A positive self-test with tap water? Why this is not possible

A self-test passed under tap water. A few moments later, a positive result is displayed. Here are the images and videos that
circulate for several days on social networks. In videos posted to Facebook on January 8, a man takes the part of the test containing the strip directly underwater. He repeats the operation on a second test, this time only applying five drops to the part of the test provided for this purpose. The two tests then appear positive in the photos.

A user explains that he passed these two self-tests under tap water and they would have become positive. – Facebook screenshot

The operation prompted many comments questioning the reliability of the tests: “What a scam! “,” Powder in the eyes “,” What is this bin’s “…

FAKE OFF

Abbott, the maker of the test seen in these videos and photos, recalls to 20 Minutes that his test is to be used “with samples collected with a nasal swab inserted into a person’s nostrils.” The company denounces the “dissemination of false information”.

Why did the tests come back positive after being taken under tap water? Abbott sketches one lead: “Other liquids have chemical properties that can cause a chemical reaction on the test strip, resulting in misleading or inaccurate results. “

Antibodies used

To find out more, we asked Etienne Joly, Inserm researcher at the Institute of pharmacology and structural biology in Toulouse. To understand the phenomenon, we must first remember how these tests work: they use antibodies, one of which will be “colored” and distributed over the entire membrane of the test. Two more will be fixed at the level of the control and test lines.

When, after having taken a sample from the nose, a person puts their swab in the plastic container that contains the liquid, they deposit, if they are infected with Covid-19, virus proteins in this liquid. The swab should normally have collected if the person is a carrier of Covid-19.

Viral proteins are deposited on the strip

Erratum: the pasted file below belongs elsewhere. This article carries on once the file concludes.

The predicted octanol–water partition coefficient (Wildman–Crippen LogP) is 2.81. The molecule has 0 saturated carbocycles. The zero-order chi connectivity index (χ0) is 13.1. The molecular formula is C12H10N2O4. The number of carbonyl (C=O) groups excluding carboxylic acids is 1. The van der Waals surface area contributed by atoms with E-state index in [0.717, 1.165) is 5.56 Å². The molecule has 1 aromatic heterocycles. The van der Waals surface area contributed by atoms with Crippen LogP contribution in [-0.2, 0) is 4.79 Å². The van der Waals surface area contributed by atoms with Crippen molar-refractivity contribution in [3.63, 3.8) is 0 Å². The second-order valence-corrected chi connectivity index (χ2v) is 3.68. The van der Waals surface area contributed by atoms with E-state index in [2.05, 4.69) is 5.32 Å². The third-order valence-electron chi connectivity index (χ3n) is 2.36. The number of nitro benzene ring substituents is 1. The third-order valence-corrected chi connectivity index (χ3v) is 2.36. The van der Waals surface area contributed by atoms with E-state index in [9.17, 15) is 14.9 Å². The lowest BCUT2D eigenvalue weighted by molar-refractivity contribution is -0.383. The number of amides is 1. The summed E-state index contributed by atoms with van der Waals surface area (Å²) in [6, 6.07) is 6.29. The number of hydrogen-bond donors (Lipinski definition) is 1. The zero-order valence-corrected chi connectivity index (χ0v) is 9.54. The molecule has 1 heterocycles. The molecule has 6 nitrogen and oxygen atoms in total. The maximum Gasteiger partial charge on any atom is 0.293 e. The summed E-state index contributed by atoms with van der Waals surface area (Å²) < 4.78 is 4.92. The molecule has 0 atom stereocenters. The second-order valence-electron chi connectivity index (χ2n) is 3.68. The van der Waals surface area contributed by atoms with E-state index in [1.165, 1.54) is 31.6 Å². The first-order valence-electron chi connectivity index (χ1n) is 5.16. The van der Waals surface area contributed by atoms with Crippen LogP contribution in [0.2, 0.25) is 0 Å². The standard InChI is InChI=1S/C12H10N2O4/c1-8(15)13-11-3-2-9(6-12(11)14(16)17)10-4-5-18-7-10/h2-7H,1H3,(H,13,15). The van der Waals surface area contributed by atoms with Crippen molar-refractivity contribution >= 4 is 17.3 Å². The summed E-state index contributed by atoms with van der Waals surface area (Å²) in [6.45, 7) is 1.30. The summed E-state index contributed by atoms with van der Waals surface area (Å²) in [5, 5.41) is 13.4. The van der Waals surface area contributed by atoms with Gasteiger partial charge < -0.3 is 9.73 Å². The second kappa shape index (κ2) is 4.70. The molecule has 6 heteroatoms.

What is the use of this liquid in which the swab must be soaked? It “contains significant amounts of detergent and salt, which dissociate the viral particles, so that each of the proteins is solubilized”, recalls Etienne Joly.

Then, under normal conditions of use of a test, the person being tested puts a few drops of this detergent on the strip. There, the solubilized viral proteins will conjugate with the colored antibody and will migrate on the test strip like water on a blotter.

They will then meet the other antibodies present on the test and control lines, which makes these two famous lines appear.

Why do these lines appear, giving a false negative, when tap water is poured over a test? Could it be because this water contains a very large number of viral particles? The researcher rejects this hypothesis, “very unlikely”.

The most likely hypothesis comes from the misuse of these tests and the absence of detergent: “These tests are based on the solubilization of viral particles in a medium containing detergent,” recalls the scientist. If you are using tap water, the sample you apply will not contain detergent, and the antibody conjugated to the color reagent will tend to bind unspecifically to the test strip. “

Other videos with Coca-Cola, beer or compote

In August, while similar videos had gone viral, Akli Bouaziz, scientific director of AAZ laboratories, a manufacturer of self-tests, also denounced a “misuse” with our colleagues from France 24 and AFP: “The fact of deriving the test and misusing it triggers these two bands where the test looks “positive” but it is not. If you take the correctly used test with the reagent, you add a drop of water to it, the test will be perfectly negative [en l’absence de particules virales]. The reagent is absolutely necessary for the proper functioning of the test. “

In other videos, Internet users had poured Coca-Cola, beer or even compote on PCR or antigen tests. Again, these experiments did not demonstrate that these tests detected the Covid-19 virus in these liquids.

Share:

Share on facebook
Facebook
Share on twitter
Twitter
Share on linkedin
LinkedIn

Leave a Reply

Your email address will not be published. Required fields are marked *

This site uses Akismet to reduce spam. Learn how your comment data is processed.

On Key

Related Posts